It’s been a year to cherish for Anya Shrubsole. Her World Cup heroics – in front of sold-out crowd at Lord’s – saw her team lift the trophy and helped create one of the defining moments of the British sporting summer.
She took an incredible 6/46 to take England to an improbable victory and create history in front of 26,000 fans.
The photograph of her watching England play at Lord’s as a 10-year-old and wishing one day to follow in their footsteps – posted by her father Ian – was a reminder of both her journey and the journey of women’s cricket.
She took it to new places again this week when it was announced she’d been nominated for the 2017 BBC Sports Personality of the Year Award. She became the first women’s cricketer ever to be nominated – something that hasn’t quite sunk in yet.
How proud are you to be nominated for the 2017 BBC Sports Personality of the Year Award?
"I’m so proud. I think I’m still a little bit in shock, to be honest. It’s not something I ever thought would happen but it’s a huge honour and it’s a reflection of how much women’s cricket has grown"
When you were a little kid – first playing cricket – I can’t imagine you’d have thought something like this could happen?
"Definitely not, no. And still not! Maybe that’s a bit naïve of me but the spotlight is never something I really craved. I just played cricket because I loved playing cricket. Being nominated for an award as big as this just shows how much our game has grown and it’s so special"
You’re a huge sports fan, what it’s going to be like to brush shoulders with your fellow nominees on the night?
Probably a bit surreal! I’m one of those people who watches every sport: I loved Joshua v Klitchsko, I loved watching Chris Froome in the Tour de France, Lewis Hamilton as well – and our whole squad were watching Jo Konta during Wimbledon. It’s such an honour to be alongside them, it’s quite humbling and something I never thought could happen.
No women’s cricketer has ever before been nominated for this award - you’re a real flag-bearer. When you’ve retired and taking wickets is a thing of the past, do you think you’ll back on this nomination with a huge amount of pride?
I think so. I hope everyone who plays international sport is able to look back on their career with pride when they’ve finished. It’s something we’re really aware of as a team. The majority of our squad have – to some extent – been pioneers for women’s cricket so there is a lot to be proud about. We’re still going through that transitional period as a sport and there are so many ‘firsts’ being ticked off all the time. Hopefully, many years down the line when we have finished we’ll enjoy looking back.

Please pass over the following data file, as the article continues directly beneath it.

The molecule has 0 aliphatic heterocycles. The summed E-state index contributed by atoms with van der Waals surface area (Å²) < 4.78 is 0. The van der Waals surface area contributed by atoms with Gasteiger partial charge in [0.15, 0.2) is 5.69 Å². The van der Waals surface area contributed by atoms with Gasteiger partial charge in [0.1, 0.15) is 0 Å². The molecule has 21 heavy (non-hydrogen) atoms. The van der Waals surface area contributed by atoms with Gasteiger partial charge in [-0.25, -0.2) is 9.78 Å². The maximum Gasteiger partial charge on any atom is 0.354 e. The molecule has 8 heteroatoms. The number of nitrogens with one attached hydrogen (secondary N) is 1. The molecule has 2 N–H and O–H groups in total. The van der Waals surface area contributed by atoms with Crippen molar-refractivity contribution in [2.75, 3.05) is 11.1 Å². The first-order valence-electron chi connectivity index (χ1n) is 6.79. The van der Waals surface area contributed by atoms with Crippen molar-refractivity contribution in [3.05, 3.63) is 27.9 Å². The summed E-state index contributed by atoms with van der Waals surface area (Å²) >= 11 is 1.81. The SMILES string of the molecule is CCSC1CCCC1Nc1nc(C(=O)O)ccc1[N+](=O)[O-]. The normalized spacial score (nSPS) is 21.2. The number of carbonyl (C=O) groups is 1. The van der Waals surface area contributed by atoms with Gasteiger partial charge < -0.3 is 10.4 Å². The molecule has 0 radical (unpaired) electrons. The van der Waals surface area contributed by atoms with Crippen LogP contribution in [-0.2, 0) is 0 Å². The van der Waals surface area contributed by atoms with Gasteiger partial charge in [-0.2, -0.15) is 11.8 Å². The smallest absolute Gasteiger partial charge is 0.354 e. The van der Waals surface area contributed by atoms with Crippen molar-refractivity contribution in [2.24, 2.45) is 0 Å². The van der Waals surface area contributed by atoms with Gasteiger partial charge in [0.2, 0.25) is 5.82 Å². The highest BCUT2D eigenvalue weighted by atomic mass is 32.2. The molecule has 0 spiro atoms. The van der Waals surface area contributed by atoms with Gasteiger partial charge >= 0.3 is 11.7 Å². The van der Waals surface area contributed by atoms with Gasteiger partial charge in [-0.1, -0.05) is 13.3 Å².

You’re very close with your parents and they’ve been a big part of your career. How proud were they when you told them the news?
"They were hugely proud. They deserve this nomination as much as I do. They’ve played such a huge part in my career as a cricketer and I like to think that they’ve brought me up well to be the person that I am. Without them driving me around to cricket games in the evening when I’m sure they’d have much rather be relaxing on the sofa after a long day at work I wouldn’t have had the opportunity to pursue my career – I owe them a huge amount."
On December 17 you’ll be seen by young girls across the country, and that moment when you won the World Cup will be replayed for everyone to see. How much does it mean to you knowing your very presence on the stage might inspire one of those girls to pick up a ball and start playing cricket?
"That’s almost more important to me than being nominated. It wouldn’t have matted who in the squad was nominated – just to have one of our team there bringing the focus on to women’s cricket is incredible. I’d love for my nomination to inspire someone to start playing, or to keep playing, or to work a bit harder. That’s a huge part of it and something I’m overjoyed I’m able to do."
BBC Sports Personality of the Year - The past ten winners
2016: Andy Murray (tennis)
2015: Andy Murray (tennis)
2014: Lewis Hamilton (Formula 1)
2013: Andy Murray (tennis)
2012: Sir Bradley Wiggins (cycling)
2011: Mark Cavendish (cycling)
2010: AP McCoy (horse racing)
2010: AP McCoy (horse racing)
2009: Ryan Giggs (football)
2008: Sir Chris Hoy (cycling)
2007: Joe Calzaghe (boxing)